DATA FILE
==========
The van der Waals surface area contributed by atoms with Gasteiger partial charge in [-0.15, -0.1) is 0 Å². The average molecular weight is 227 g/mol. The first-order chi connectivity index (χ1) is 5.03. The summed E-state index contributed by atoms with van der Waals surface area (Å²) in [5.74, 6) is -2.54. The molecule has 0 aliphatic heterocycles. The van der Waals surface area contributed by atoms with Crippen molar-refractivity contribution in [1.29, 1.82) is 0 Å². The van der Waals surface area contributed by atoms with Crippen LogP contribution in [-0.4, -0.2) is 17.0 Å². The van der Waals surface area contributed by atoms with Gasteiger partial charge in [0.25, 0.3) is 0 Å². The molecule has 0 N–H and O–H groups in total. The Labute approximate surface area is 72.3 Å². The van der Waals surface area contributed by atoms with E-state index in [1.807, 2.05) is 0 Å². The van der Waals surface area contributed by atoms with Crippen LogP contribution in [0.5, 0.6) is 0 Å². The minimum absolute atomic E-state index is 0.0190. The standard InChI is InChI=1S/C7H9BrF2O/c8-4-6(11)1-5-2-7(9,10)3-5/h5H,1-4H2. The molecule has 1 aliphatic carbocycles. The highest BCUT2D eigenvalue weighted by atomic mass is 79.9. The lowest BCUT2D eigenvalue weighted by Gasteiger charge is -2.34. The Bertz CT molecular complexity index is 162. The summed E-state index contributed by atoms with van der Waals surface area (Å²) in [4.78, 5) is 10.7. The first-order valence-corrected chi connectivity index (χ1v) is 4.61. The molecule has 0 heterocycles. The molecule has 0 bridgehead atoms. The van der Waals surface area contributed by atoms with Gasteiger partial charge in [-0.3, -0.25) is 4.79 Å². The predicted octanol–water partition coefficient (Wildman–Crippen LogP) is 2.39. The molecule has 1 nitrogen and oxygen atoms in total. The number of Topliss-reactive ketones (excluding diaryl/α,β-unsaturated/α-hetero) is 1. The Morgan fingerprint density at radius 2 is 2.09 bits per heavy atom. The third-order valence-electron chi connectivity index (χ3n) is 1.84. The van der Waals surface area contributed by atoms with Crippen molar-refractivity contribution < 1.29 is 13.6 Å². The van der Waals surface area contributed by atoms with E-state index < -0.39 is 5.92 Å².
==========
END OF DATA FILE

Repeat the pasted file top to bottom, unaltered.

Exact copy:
The van der Waals surface area contributed by atoms with Gasteiger partial charge in [-0.15, -0.1) is 0 Å². The average molecular weight is 227 g/mol. The first-order chi connectivity index (χ1) is 5.03. The summed E-state index contributed by atoms with van der Waals surface area (Å²) in [5.74, 6) is -2.54. The molecule has 0 aliphatic heterocycles. The van der Waals surface area contributed by atoms with Crippen molar-refractivity contribution in [1.29, 1.82) is 0 Å². The van der Waals surface area contributed by atoms with Crippen LogP contribution in [-0.4, -0.2) is 17.0 Å². The van der Waals surface area contributed by atoms with Gasteiger partial charge in [0.25, 0.3) is 0 Å². The molecule has 0 N–H and O–H groups in total. The Labute approximate surface area is 72.3 Å². The van der Waals surface area contributed by atoms with E-state index in [1.807, 2.05) is 0 Å². The van der Waals surface area contributed by atoms with Crippen LogP contribution in [0.5, 0.6) is 0 Å². The minimum absolute atomic E-state index is 0.0190. The standard InChI is InChI=1S/C7H9BrF2O/c8-4-6(11)1-5-2-7(9,10)3-5/h5H,1-4H2. The molecule has 1 aliphatic carbocycles. The highest BCUT2D eigenvalue weighted by atomic mass is 79.9. The lowest BCUT2D eigenvalue weighted by Gasteiger charge is -2.34. The Bertz CT molecular complexity index is 162. The summed E-state index contributed by atoms with van der Waals surface area (Å²) in [4.78, 5) is 10.7. The first-order valence-corrected chi connectivity index (χ1v) is 4.61. The molecule has 0 heterocycles. The molecule has 0 bridgehead atoms. The van der Waals surface area contributed by atoms with Gasteiger partial charge in [-0.3, -0.25) is 4.79 Å². The predicted octanol–water partition coefficient (Wildman–Crippen LogP) is 2.39. The molecule has 1 nitrogen and oxygen atoms in total. The number of Topliss-reactive ketones (excluding diaryl/α,β-unsaturated/α-hetero) is 1. The Morgan fingerprint density at radius 2 is 2.09 bits per heavy atom. The third-order valence-electron chi connectivity index (χ3n) is 1.84. The van der Waals surface area contributed by atoms with Crippen molar-refractivity contribution < 1.29 is 13.6 Å². The van der Waals surface area contributed by atoms with E-state index < -0.39 is 5.92 Å².